adam –yes doing well and let’s hope some level heads get to understand the role of the Dollar as a financial tool as its prime necessity—if you accept this premise then policymakers need to understand that a dual mandate is a faulty premise fitting the needs of the Nation-State even though its prime concern at the juncture of a slowing global economy is its critical role in global finance—again Volcker could not have been Volcker in the present state of global financial conditions—-interesting that Rogoff wrote a paper in 1985 warning that formal coordination of monetary policies could perversely ,lead to higher inflation[page 163 of B.Cohen International Political Economy

  3. Ulysses Grant (@LetUsHavePeace1) Says:

    Yra, as someone who looks at currencies through the lens of commodity trading, is right even when he is wrong. He kindly participates in discussions about what the central banks are doing and contributes his opinions about Powell, etc. But, his judgment has very little to do with FX. Does he want to own things that hurt your feet when you drop them as a short against the future price of the dollar or as a long against his hunch that smart businesses that make and do actual things will choose to (1) grow margins rather than (2) revenues? My bet is on door #1.

  4. ShockedToFindGambling Says:

    Yra, Nice article.

    You said “The inverted curves are telling you Jerome: It’s time to rein in excess liquidity in an effort to bring prices down to the level of fed funds.”

    No capiche…….bring down the prices of what?

    Wouldn’t reignining in liquidity invert the yield curve further (unless you runoff only medium to long term bonds)?

    • Yra Says:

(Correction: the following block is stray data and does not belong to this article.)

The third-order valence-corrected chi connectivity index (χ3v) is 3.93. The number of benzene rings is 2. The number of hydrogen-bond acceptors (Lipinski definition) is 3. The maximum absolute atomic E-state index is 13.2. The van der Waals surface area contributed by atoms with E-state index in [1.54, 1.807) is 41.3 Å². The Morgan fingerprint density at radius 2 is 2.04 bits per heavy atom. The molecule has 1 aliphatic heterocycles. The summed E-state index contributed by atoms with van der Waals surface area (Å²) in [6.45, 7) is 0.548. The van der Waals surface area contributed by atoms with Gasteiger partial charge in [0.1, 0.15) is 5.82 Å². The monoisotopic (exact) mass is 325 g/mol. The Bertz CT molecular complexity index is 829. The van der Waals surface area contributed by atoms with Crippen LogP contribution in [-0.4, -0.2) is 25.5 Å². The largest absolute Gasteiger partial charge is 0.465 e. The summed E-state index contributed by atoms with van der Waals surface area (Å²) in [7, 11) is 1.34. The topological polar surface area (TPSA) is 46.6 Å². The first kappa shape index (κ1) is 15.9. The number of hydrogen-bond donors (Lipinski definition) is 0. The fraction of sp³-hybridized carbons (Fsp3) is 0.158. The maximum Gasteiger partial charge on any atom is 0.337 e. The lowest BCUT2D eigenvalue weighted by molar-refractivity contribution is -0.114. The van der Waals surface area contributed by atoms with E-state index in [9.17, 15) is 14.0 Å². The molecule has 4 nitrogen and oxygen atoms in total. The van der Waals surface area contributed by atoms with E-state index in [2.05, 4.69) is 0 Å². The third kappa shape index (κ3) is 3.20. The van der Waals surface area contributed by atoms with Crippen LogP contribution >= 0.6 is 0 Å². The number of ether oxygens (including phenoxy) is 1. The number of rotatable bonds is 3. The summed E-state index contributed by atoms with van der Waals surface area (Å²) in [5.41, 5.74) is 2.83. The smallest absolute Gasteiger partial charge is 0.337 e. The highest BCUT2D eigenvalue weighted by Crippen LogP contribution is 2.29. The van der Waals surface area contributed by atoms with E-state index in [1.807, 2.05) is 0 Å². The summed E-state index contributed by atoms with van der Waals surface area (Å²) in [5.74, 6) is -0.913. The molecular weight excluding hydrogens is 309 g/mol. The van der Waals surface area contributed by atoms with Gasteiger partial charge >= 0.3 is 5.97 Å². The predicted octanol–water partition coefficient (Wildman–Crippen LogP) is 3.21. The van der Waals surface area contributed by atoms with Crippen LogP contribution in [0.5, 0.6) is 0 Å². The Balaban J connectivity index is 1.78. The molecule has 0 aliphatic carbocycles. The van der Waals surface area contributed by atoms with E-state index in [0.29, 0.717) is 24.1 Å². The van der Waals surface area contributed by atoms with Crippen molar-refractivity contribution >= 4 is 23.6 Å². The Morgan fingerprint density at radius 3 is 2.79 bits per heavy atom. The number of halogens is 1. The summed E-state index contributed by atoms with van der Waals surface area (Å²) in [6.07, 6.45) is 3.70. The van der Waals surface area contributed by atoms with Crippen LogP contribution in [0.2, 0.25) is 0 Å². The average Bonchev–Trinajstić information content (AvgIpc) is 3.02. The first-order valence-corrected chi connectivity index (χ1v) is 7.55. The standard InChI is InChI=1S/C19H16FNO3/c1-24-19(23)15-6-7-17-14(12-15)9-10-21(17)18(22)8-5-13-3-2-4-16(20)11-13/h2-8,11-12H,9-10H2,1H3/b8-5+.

Shocked—traditionally yes reigning in liquidity would do that but these are not traditional times—if QT is enhanced then leverage in the system will begin to collapse and we just not know the consequences except that many asset classes would be more affected

    • Yra Says:

      shocked—there was an article in yesterday’s FT citing the comments by Robert Holzmann of the ECB and President of the Bank of Austria—-he notes it is not good for the European curve to invert–there really is no European curve but maybe German debt curve—because it harms banks ,therefore the ECB needs to concentrate on shrinking the balance sheet—my point is that;rate rises are doing very little as monetary policy thru rates is a slow /lag process.Raising the pace of QT will remove the excess liquidity quicker and it is time to test this with QT on its own and leave real fed funds rate negative and try to bring down prices through choking off the massive amounts of liquidity created by Powell and company

  5. pittrader1988 Says:

    would love your take on FTX…

  6. Richard H Papp Says:

    Yes Yra, rising rates “ain’t” doing it but substantial QT will involve decreasing the velocity of money in the system. This will involve eventually higher rates and lower level of bank and corporate liquidity and therefore growing instability and vulnerability in the whole financial structure.